American Society of Clinical Oncology policy statement: oversight of clinical research

J Clin Oncol. 2003 Jun 15;21(12):2377-86. doi: 10.1200/JCO.2003.04.026. Epub 2003 Apr 29.


Well-publicized lapses in the review or implementation of clinical research studies have raised public questions about the integrity of the clinical research process. Public trust in the integrity of research is critical not only for funding and participation in clinical trials but also for confidence in the treatments that result from the trials. The questions raised by these unfortunate cases pose an important opportunity to reassess the clinical trials oversight system to ensure the integrity of clinical research and the safety of those who enroll in clinical trials. Since its inception, the American Society of Clinical Oncology (ASCO) has worked for the advancement of cancer treatments through clinical research and to help patients gain prompt access to scientifically excellent and ethically unimpeachable clinical trials. As an extension of its mission, ASCO is affirming with this policy statement the critical importance of a robust review and oversight system to ensure that clinical trials participants give fully informed consent and that their safety is a top priority. Ensuring the integrity of research cannot be stressed enough because of its seminal connection to the advancement of clinical cancer treatment. The overall goal of this policy is to enhance public trust in the cancer clinical trials process. To achieve this, the following elements are essential: 1. Ensure safety precautions for clinical trial participants and their fully informed consent. 2. Ensure the validity and integrity of scientific research. 3. Enhance the educational training of clinical scientists and research staff to ensure the highest standards of research conduct. 4. Promote accountability and responsibility among all those involved in clinical research (not just those serving on institutional review boards [IRBs], but also institutional officials, researchers, sponsors, and participants) and ensure support for an effective oversight process. 5. Enhance the professional and public understanding of clinical research oversight. 6. Enhance the efficiency and cost-effectiveness of the clinical research oversight system. This policy statement makes recommendations in several areas that serve as principles to support an improved system of oversight for clinical research. ASCO will work with all parties involved in the clinical research system to develop the steps necessary to implement these recommendations. Centralized Trial Review: A large percentage of oncology clinical trials are coordinated through the National Cancer Institute's (NCI) system of cooperative groups, which already incorporates centralized scientific review. As such, there is a tremendous opportunity to employ a centralized mechanism to provide ethical review by highly trained IRB members, allowing local IRBs to take advantage of the financial and time efficiencies that central review provides. Centralized review boards (CRBs) would also contribute consistency and efficiency to the process. Once successfully completed, the review would represent an approval to open the protocol at all of the institutions that have subscribed to the centralized review system. Local IRBs would be able to devote time usually spent on initial review to ongoing monitoring of the trial taking place at their institution. Considering the enormous size and complexity of the clinical research enterprise, ASCO envisions multiple CRBs, which could be distributed as regional review boards. Central review will use a single protocol and consent form, and monitor and evaluate adverse events (AEs) on a global basis, eliminating many of the time-consuming steps for the local IRB. Global monitoring and assessment of AEs has real potential to enhance trial participants' safety by giving local institutions more information on the overall trial and enabling them to devote more time to ongoing review of the trial onsite. Use of a CRB also has real potential to reduce the costs of clinical trial oversight by allowing local IRBs to eliminate the costs of initial review. These efficiencies will likely lead to institutions redirecting funds toward monitoring ongoing trials. Although a CRB has potential to improve the efficiency of the process, a CRB could also have tremendous ability to delay valuable trials. Checks and balances must be included in the newly devised system to ensure timely review and appeals of CRB actions. ASCO proposes the advent of a new pilot program for centralizing review of clinical trials. It requires clear engagement of all stakeholders in planning the experiment, clear articulation of the goals, and assurance of federal regulatory protection for institutions choosing to participate. If successful, this CRB pilot project could be expanded to include multi-institutional industry-sponsored research. Education and Training:Education and training are critical to the ultimate success of an improved oversight system. All members of the research team should receive comprehensive education on conducting scientifically and ethically valid clinical research. The curriculum should also include information on the prevailing local and federal regulations that pertain to the clinical trials process. IRB members should also receive ongoing education and training in the review of clinical research protocols. IRB training should pay particular attention to nonscientific members to give them the tools necessary to speak on behalf of research participants. ASCO should develop a curriculum that focuses on the proper conduct of human research and emphasize ethically sound clinical research in the context of its Annual Meeting. Informed Consent: Investigators and review boards have specific roles to play in ensuring the education of trial participants through the informed consent process, both when they are considering trial enrollment and as they participate in the trial. Review boards and investigators should focus primarily on the informed consent process, rather than the informed consent documents. Federal Oversight: The federal government has an important role to play in the oversight of clinical research. This role should be expanded to cover all research, not just that which is funded by the federal government or conducted with the oversight of the Food and Drug Administration (FDA). The Department of Health and Human Services (HHS) Office for Human Research Protections (OHRP) and the FDA should provide clear regulatory support and guidance for local institutions that choose to employ a CRB. In the case of the pilot CRB discussed in this policy statement, it should serve as the preferred option for the cancer cooperative group clinical trials. Ideally, the federal government should unify and streamline its regulations for the oversight of clinical research. Resources Supporting Clinical Research Infrastructure:An effective oversight process demands the highest quality scientific and ethical review and onsite monitoring of the safety of trial participants. This can only be accomplished by the involvement of an experienced IRB that receives funding, resources, and institutional support enabling it to fulfill its mandate.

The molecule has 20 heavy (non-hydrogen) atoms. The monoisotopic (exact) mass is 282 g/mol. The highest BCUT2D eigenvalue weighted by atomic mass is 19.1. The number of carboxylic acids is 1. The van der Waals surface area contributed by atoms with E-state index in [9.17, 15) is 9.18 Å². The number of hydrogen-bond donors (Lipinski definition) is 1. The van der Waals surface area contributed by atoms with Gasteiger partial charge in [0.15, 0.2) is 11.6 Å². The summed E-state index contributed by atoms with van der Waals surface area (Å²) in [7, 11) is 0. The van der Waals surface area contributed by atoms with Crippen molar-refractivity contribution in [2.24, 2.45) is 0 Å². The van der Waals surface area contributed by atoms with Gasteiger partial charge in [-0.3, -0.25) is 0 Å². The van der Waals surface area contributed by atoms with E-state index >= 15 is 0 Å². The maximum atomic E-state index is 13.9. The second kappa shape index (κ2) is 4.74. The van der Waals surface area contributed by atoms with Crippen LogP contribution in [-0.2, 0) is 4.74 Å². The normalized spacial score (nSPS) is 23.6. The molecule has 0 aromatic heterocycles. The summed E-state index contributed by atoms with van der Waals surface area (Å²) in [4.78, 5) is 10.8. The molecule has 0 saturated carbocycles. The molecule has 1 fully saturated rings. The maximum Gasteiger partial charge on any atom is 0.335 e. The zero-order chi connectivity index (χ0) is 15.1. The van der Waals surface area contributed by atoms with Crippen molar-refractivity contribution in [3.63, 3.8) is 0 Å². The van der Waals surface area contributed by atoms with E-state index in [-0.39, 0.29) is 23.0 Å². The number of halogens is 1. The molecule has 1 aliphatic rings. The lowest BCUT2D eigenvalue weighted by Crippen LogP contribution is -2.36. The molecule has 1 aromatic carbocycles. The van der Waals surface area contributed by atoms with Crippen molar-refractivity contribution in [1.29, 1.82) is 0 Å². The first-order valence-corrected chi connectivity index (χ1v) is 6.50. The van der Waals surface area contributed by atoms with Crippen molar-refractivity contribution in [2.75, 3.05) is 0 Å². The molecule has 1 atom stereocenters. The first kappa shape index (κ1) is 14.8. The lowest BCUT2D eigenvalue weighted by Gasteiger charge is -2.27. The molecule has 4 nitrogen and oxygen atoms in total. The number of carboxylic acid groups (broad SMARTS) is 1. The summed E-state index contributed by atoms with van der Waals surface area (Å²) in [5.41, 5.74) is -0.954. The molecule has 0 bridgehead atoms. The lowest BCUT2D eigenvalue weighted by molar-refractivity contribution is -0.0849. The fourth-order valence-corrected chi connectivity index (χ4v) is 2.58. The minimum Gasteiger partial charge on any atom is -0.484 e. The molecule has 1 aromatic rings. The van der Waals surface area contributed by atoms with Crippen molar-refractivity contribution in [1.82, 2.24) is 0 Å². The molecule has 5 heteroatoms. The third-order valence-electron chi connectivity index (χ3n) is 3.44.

Conflict of interest: Critical to the integrity of research is the absence of bias in the process. ASCO strongly recommends the adoption of standards for the identification, management, and, where appropriate, elimination of conflicts of interests, whether they are actual, potential, or apparent.

MeSH terms

  • Biomedical Research* / ethics
  • Biomedical Research* / legislation & jurisprudence
  • Clinical Trials as Topic / standards*
  • Conflict of Interest
  • Ethical Review
  • Ethics Committees, Research
  • Government Regulation
  • Human Experimentation / standards
  • Humans
  • Informed Consent
  • Neoplasms / therapy*
  • Societies, Medical
  • United States